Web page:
Reader 2014 Health Insurance Premium Price Change Roll Call
Love it, or hate it – the new exchanges and the plans available within will have an impact on premium prices, quality of coverage, and out of pocket costs.
But it doesn’t seem like there is a general consensus yet on exactly what kind of impact will be had. It’s long been projected that those who are young and healthy will see higher premiums. That seems likely. At the same time, tens of millions of previously uninsured individuals may be able to get affordable subsidized insurance or any insurance (when previously denied due to pre-existing conditions) for the first time… if the bumbling idiots who set up the website structure can get it fixed.
Other than that, it’s been strictly conjecture and prognostication.
For starters, I will personally see an increase in premiums for my employer sponsored high deductible plan. Premiums for me will be up $28.16 per month or $338 annually. This is an increase of over the $936 I was presently paying annually (for my wife and myself). My employer specifically stated that this increase was mostly due to having not increased premiums over the last few years at all (pent-up inflation). If you just look at the increase in percentage terms (27%) – it seems quite dramatic. However, given that I am only paying about $100 per month for two adults, I’m feeling pretty good. Nothing was taken away from me in my plan.
There’s also the matter of what I’ve gained from ACA changes to mandatory coverages from insurers. Two preventative visits annually are covered under my plan. Additionally, my wife’s birth control prescription is now free as a result of the ACA (in addition to 21 other now free female preventative services), and that will save us approximately $254 per year, maybe more, in some years.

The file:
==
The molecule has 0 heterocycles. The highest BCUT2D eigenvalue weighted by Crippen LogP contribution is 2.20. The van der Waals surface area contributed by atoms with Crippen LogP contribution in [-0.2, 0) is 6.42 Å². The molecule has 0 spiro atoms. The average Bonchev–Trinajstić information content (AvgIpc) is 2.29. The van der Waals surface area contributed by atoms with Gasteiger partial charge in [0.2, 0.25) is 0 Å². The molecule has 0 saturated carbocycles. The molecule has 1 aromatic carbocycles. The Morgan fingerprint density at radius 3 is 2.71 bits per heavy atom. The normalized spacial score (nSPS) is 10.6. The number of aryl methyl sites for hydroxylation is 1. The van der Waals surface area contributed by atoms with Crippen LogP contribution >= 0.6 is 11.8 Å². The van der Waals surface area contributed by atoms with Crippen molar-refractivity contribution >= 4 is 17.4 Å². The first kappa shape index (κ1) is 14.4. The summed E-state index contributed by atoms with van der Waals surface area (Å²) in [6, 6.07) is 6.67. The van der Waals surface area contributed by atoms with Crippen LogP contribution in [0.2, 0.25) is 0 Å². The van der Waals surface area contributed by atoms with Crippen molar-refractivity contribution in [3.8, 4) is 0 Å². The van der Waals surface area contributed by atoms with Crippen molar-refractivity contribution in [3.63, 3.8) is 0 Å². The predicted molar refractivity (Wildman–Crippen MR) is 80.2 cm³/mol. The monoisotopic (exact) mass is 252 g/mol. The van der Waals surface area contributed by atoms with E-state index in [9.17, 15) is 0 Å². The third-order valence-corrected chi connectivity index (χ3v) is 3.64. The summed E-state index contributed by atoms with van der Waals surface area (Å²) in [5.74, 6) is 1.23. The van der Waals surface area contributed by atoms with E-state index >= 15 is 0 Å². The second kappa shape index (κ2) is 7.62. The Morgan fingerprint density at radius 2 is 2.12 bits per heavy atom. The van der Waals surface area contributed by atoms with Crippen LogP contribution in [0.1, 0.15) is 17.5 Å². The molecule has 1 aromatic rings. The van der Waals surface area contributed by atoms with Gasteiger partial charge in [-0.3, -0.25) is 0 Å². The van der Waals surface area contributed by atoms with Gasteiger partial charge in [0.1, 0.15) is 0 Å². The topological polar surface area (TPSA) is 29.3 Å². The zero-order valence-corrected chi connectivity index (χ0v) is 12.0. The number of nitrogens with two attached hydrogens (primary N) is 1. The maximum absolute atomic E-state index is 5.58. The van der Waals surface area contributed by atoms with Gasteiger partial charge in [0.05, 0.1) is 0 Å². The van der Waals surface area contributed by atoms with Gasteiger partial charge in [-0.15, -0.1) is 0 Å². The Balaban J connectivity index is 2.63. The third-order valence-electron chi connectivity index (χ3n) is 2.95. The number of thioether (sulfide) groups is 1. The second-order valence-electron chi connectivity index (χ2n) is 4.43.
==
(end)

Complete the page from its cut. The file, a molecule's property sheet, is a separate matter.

We also get free flu shots and 15 basic preventative services covered for everyone now. And while it hasn’t come in to play yet (thankfully), there is the comfort gained from knowing that if my wife or I do come across a catastrophic or high cost ailment, there will no longer be any lifetime coverage caps, that if exceeded, would have the potential to bankrupt us.
Given that I was able to make money on health insurance each of the last two years (in combination with employer HSA contributions) and if things go well again in 2014 – a third straight year, I’m actually feeling very good. I will once again make the maximum HSA contribution to stockpile savings for future medical costs, while I can.
Health Insurance Premium Price Change Discussion:
I’ve shared my story, but I want to hear from all of you as I think it would provide an interesting gauge on the immediate impact of the ACA on health insurance premiums.
I would expect that those who are young and healthy (much of my primary reading audience demographic), and particularly those enrolled in HDHP’s, will see premium increases. I also expect that you’ll also see rises in the quality of what is covered. But beyond that, this could prove to be very informative.
If you’ve run the numbers, please provide as much quantitative and qualitative feedback as you can provide:
- What was your premium price in 2013 and what will it be in 2014?
- Are you eligible through a subsidy on a public exchange? How much?
- Where did you enroll for insurance for both years (employer, public exchange, private exchange, individually bought) and who is the insurer?
- What are the ages/health of those covered?
- What state do you live in?
- If you have any unique scenarios (i.e. could not get covered before due to cost or pre-existing condition, and you will be covered next year), please share!